In an upcoming interview from the Better Safe than Ari series, former piercer (and current tattoo artist) Ken Dean talks a little bit with Ari about the connection tattooers have with the history of their craft, and the seeming apathy that piercers have for theirs:
Ari- Tattooing is so big on history, such a prevalent part of the culture, even with shitty tattooers! It’s such an embrace your heritage type deal, but piercing is not. Most people don’t give a shit about any of it. Any idea why even the bottom tier of tattooers are all know your roots, but piercers tend to be so apathetic?
Ken – I don’t know. I mean shit, even at the tattoo museum I work at we have a huge picture of Fakir. The shops been there since 1941, like before Pearl Harbor! I don’t know why they don’t care. Could it be because the roots of piercing are in the gay S&M leather underground?
I certainly hope that’s not the case. The intersection of 1970s Leather Culture and the roots of the early Western body piercing industry are inexorably linked. While the makeup of the industry has changed radically since Jim Ward opened the Gauntlet forty years ago, with Leathermen with an interest in piercing being replaced by people interested in body piercing as it’s own subculture, it’s origins should still be celebrated.
When it comes to Leather culture, Drummer Magazine 1 was at the forefront of documenting (and help define archetypes for) the lifestyle. Those early issues were powerhouses of iconic content of interest to the body mod scene; erotic stories by Phil Andros (aka Phil Sparrow, aka Sam Steward) articles with Cliff Raven, illustrations by PFIQ cover artist (and Sacred Debris favorite) Bud Larsen- they’re a treasure trove of awesome. Continue reading →
On September 1st 2015 I recorded a free-form oral history with retired tattoo artist and T.R.A.S.H. editor JD. Recorded during lunch, JD and I shared a pizza and discussed the last days of Sailor Sid Diller, gay erotic artist REX (famous for his MINESHAFT logo design), TRASH magazine and the gentrification of NYC. He was a very charming gentleman, like myself a bit of a rascal and a wonderful connection to days gone by.
I keep meaning to write a more in-depth article on the relationship between the 1960s/70s Gay Leather culture and the roots of the Western Body Piercing revival; the two worlds often overlapped and it’s fair to say that without leather culture the piercing scene would have evolved much, much differently. You’d think that it would come naturally for me to write about- I’ve been going to leather bars since I was a teenager. I work at a leather bar. There are tons of resources out there for me to dig through, people to interview…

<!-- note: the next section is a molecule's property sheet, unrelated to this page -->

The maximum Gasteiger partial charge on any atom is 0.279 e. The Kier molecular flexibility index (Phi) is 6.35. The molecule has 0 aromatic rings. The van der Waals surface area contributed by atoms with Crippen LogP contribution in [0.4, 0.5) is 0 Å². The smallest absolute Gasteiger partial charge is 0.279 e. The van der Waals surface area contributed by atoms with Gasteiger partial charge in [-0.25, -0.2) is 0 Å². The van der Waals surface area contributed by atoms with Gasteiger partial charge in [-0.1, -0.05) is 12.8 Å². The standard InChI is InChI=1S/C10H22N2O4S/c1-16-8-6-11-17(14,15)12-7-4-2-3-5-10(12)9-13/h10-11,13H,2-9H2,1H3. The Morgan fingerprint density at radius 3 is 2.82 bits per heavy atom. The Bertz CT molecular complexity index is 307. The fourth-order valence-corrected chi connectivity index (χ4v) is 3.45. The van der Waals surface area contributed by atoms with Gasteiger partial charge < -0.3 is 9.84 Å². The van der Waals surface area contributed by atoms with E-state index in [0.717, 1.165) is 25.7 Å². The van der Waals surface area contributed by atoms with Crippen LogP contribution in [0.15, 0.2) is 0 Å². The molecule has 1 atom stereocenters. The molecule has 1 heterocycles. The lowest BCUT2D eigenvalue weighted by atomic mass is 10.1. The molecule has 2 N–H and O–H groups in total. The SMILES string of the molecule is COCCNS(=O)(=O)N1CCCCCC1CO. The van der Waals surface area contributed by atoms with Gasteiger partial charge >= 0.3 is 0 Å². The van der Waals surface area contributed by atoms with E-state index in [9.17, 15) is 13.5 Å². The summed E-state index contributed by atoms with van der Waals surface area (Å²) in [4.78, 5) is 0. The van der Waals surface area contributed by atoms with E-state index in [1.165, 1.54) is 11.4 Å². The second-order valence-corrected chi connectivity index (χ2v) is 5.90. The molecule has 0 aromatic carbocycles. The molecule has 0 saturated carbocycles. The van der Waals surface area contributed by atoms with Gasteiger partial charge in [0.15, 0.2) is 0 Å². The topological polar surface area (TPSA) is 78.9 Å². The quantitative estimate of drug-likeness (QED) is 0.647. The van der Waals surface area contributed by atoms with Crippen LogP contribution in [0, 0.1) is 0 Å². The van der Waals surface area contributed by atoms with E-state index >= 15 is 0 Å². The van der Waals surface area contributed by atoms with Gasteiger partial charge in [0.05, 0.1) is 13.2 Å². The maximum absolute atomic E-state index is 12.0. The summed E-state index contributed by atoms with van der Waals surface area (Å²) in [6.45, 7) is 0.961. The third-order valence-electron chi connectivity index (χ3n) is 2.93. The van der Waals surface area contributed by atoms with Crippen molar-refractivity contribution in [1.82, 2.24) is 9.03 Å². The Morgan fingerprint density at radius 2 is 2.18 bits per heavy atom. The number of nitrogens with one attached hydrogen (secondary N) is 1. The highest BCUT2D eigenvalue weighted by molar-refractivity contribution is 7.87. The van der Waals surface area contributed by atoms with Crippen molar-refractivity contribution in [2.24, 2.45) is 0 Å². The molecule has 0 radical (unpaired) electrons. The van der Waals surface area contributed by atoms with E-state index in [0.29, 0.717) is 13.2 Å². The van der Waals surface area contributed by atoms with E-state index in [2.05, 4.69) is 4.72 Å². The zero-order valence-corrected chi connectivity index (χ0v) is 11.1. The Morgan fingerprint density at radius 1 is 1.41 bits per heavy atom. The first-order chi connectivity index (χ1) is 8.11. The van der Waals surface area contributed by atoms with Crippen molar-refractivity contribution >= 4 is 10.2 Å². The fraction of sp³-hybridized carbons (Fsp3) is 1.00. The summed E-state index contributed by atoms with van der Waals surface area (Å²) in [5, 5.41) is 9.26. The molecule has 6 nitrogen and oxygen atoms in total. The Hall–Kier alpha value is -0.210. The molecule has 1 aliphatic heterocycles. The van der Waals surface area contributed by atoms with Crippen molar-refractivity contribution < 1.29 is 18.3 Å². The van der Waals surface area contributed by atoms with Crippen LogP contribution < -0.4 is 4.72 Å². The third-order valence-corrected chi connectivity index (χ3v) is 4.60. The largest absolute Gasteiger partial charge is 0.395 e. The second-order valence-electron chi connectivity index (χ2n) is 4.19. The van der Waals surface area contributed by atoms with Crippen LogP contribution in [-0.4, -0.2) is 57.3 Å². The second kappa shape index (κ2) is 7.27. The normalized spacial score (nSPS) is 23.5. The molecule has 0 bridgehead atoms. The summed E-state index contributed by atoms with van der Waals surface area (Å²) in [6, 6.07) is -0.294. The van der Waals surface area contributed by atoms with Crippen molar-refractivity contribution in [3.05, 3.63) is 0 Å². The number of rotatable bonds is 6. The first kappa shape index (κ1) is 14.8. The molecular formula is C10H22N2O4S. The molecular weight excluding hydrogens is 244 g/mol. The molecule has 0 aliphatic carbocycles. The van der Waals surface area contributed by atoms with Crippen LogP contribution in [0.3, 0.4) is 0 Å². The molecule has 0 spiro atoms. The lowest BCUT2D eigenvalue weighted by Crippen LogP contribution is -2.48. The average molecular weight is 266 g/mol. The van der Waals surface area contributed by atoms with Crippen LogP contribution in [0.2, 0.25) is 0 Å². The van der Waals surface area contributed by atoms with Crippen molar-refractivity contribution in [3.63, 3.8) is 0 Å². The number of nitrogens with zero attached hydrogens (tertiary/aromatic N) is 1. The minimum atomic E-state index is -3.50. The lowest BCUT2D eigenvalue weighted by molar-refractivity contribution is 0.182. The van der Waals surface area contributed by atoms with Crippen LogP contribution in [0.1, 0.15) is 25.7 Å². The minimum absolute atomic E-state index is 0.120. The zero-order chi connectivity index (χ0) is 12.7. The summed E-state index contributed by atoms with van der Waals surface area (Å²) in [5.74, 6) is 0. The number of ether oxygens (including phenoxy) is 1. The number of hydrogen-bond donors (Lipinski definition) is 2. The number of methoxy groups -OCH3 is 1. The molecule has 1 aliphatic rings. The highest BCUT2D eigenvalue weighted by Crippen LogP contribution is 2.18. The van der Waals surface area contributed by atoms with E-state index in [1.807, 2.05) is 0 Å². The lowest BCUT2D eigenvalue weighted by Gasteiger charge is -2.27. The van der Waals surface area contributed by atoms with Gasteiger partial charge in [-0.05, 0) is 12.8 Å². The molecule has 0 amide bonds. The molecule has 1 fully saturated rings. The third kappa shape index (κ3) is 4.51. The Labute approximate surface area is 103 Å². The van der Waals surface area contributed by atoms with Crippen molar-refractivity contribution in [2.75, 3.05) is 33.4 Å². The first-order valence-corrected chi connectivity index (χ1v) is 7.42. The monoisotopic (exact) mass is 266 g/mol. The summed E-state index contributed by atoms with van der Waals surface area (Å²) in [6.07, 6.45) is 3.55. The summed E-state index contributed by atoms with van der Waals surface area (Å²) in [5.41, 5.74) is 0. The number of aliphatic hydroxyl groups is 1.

Instead I’ll be lazy- for now- and just add this photo of Sailor Sid Diller geared up. It’s been sitting in my queue for about two months waiting for me to get the lead out and get to researching the leather article… Sid deserves better than that.
A few weeks ago I posted a picture of the first PA piercing performed by piercing pioneer Jim Ward. While getting everything together for an expanded version of the purple hanky article I came across this photo…
In the spirit of ‘do you remember your first one’…
This is Fernando. He was the infamous Leatherman who’s pierced nipples were the first that Jim saw in person. According to Jim’s invaluable book RUNNING THE GAUNTLET:
“At this point in my life I had never seen or heard of anyone with pierced nipples even in the pages of National Geographic. That was soon to change. One weekend night I went to the Village to hang out at the NYMBC. Standing shirtless by the bar was a hunk of a man. Even in the subdued light there was no missing the glint of gold on his muscular chest. His nipples were pierced. I learned that his name was Fernando and that he was something of a local legend. Though I was never fortunate enough to enjoy the intimate pleasure of his company, he at least let me know that once again I was not alone.”
That feeling- of not being alone- was very powerful in the early days of Body Modification, before finding others ‘like us’ was a mouse click away.
Do you remember the first time you saw someone who was pierced/tattooed/modified it it made you feel connected to something bigger? Share the story!